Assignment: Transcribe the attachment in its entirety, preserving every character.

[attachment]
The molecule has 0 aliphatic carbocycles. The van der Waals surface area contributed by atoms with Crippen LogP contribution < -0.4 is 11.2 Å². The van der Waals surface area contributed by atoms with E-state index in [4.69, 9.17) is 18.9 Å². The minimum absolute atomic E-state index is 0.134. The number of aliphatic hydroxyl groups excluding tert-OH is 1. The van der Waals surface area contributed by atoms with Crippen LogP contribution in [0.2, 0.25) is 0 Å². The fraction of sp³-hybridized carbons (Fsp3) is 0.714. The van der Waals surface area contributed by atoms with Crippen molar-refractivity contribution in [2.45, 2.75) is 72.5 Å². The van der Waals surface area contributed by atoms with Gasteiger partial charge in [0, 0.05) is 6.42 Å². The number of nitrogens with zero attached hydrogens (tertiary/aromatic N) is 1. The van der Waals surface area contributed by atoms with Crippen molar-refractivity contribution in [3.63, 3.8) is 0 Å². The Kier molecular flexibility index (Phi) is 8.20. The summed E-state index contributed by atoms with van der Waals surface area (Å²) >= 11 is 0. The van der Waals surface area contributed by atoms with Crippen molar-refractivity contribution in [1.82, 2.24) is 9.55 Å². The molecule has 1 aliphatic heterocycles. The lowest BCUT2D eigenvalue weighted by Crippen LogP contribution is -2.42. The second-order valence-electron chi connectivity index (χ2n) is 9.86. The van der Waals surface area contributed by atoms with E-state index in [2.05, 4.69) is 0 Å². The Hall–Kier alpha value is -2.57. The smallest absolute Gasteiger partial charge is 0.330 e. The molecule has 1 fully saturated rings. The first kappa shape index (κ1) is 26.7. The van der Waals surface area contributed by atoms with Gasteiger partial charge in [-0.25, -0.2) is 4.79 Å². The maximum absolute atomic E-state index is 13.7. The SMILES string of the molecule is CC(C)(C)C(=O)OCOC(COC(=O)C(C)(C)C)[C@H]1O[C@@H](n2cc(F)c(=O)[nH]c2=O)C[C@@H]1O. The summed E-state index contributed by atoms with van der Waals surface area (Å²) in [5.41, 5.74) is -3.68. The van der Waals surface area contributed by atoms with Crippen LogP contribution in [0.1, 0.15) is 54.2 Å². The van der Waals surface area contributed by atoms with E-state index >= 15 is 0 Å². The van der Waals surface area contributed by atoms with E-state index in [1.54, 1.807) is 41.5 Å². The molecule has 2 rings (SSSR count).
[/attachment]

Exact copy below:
The molecule has 0 aliphatic carbocycles. The van der Waals surface area contributed by atoms with Crippen LogP contribution < -0.4 is 11.2 Å². The van der Waals surface area contributed by atoms with E-state index in [4.69, 9.17) is 18.9 Å². The minimum absolute atomic E-state index is 0.134. The number of aliphatic hydroxyl groups excluding tert-OH is 1. The van der Waals surface area contributed by atoms with Crippen LogP contribution in [0.2, 0.25) is 0 Å². The fraction of sp³-hybridized carbons (Fsp3) is 0.714. The van der Waals surface area contributed by atoms with Crippen molar-refractivity contribution in [2.45, 2.75) is 72.5 Å². The van der Waals surface area contributed by atoms with Gasteiger partial charge in [0, 0.05) is 6.42 Å². The number of nitrogens with zero attached hydrogens (tertiary/aromatic N) is 1. The van der Waals surface area contributed by atoms with Crippen molar-refractivity contribution in [3.63, 3.8) is 0 Å². The Kier molecular flexibility index (Phi) is 8.20. The summed E-state index contributed by atoms with van der Waals surface area (Å²) >= 11 is 0. The van der Waals surface area contributed by atoms with Crippen molar-refractivity contribution in [1.82, 2.24) is 9.55 Å². The molecule has 1 aliphatic heterocycles. The lowest BCUT2D eigenvalue weighted by Crippen LogP contribution is -2.42. The second-order valence-electron chi connectivity index (χ2n) is 9.86. The van der Waals surface area contributed by atoms with E-state index in [2.05, 4.69) is 0 Å². The Hall–Kier alpha value is -2.57. The smallest absolute Gasteiger partial charge is 0.330 e. The molecule has 1 fully saturated rings. The first kappa shape index (κ1) is 26.7. The van der Waals surface area contributed by atoms with Gasteiger partial charge in [-0.25, -0.2) is 4.79 Å². The maximum absolute atomic E-state index is 13.7. The SMILES string of the molecule is CC(C)(C)C(=O)OCOC(COC(=O)C(C)(C)C)[C@H]1O[C@@H](n2cc(F)c(=O)[nH]c2=O)C[C@@H]1O. The summed E-state index contributed by atoms with van der Waals surface area (Å²) in [5.41, 5.74) is -3.68. The van der Waals surface area contributed by atoms with Crippen LogP contribution in [0.1, 0.15) is 54.2 Å². The van der Waals surface area contributed by atoms with E-state index >= 15 is 0 Å². The van der Waals surface area contributed by atoms with E-state index in [1.54, 1.807) is 41.5 Å². The molecule has 2 rings (SSSR count).